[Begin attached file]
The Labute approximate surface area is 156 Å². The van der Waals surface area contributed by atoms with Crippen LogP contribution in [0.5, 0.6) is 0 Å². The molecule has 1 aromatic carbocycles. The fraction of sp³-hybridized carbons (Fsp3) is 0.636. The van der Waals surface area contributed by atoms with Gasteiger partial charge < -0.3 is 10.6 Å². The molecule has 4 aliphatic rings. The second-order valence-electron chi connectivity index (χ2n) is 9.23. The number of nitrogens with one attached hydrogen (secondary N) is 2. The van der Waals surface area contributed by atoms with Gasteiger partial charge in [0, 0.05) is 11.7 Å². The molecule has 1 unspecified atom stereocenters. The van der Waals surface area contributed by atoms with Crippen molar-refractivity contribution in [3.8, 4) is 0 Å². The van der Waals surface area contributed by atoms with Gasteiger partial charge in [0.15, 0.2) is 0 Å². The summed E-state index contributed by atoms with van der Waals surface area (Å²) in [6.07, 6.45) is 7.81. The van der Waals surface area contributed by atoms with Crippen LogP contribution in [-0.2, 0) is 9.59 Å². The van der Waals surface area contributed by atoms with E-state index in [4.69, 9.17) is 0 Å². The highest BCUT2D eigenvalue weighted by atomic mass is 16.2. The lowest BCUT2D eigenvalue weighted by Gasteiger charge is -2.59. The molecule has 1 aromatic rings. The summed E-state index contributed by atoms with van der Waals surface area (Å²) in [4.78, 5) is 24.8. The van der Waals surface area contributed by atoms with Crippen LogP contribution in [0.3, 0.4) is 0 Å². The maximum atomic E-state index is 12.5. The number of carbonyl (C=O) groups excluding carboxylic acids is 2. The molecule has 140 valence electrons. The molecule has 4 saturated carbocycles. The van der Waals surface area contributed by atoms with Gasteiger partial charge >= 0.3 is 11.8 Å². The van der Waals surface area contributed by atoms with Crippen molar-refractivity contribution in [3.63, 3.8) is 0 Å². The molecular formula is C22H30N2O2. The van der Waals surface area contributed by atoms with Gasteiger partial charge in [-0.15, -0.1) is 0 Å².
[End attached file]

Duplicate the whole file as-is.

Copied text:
The Labute approximate surface area is 156 Å². The van der Waals surface area contributed by atoms with Crippen LogP contribution in [0.5, 0.6) is 0 Å². The molecule has 1 aromatic carbocycles. The fraction of sp³-hybridized carbons (Fsp3) is 0.636. The van der Waals surface area contributed by atoms with Gasteiger partial charge < -0.3 is 10.6 Å². The molecule has 4 aliphatic rings. The second-order valence-electron chi connectivity index (χ2n) is 9.23. The number of nitrogens with one attached hydrogen (secondary N) is 2. The van der Waals surface area contributed by atoms with Gasteiger partial charge in [0, 0.05) is 11.7 Å². The molecule has 1 unspecified atom stereocenters. The van der Waals surface area contributed by atoms with Crippen molar-refractivity contribution in [3.8, 4) is 0 Å². The van der Waals surface area contributed by atoms with Gasteiger partial charge in [0.15, 0.2) is 0 Å². The summed E-state index contributed by atoms with van der Waals surface area (Å²) in [6.07, 6.45) is 7.81. The van der Waals surface area contributed by atoms with Crippen LogP contribution in [-0.2, 0) is 9.59 Å². The van der Waals surface area contributed by atoms with E-state index in [4.69, 9.17) is 0 Å². The highest BCUT2D eigenvalue weighted by atomic mass is 16.2. The lowest BCUT2D eigenvalue weighted by Gasteiger charge is -2.59. The molecule has 1 aromatic rings. The summed E-state index contributed by atoms with van der Waals surface area (Å²) in [4.78, 5) is 24.8. The van der Waals surface area contributed by atoms with Crippen LogP contribution in [0.3, 0.4) is 0 Å². The maximum atomic E-state index is 12.5. The number of carbonyl (C=O) groups excluding carboxylic acids is 2. The molecule has 140 valence electrons. The molecule has 4 saturated carbocycles. The van der Waals surface area contributed by atoms with Gasteiger partial charge >= 0.3 is 11.8 Å². The van der Waals surface area contributed by atoms with Crippen molar-refractivity contribution in [3.63, 3.8) is 0 Å². The molecular formula is C22H30N2O2. The van der Waals surface area contributed by atoms with Gasteiger partial charge in [-0.15, -0.1) is 0 Å².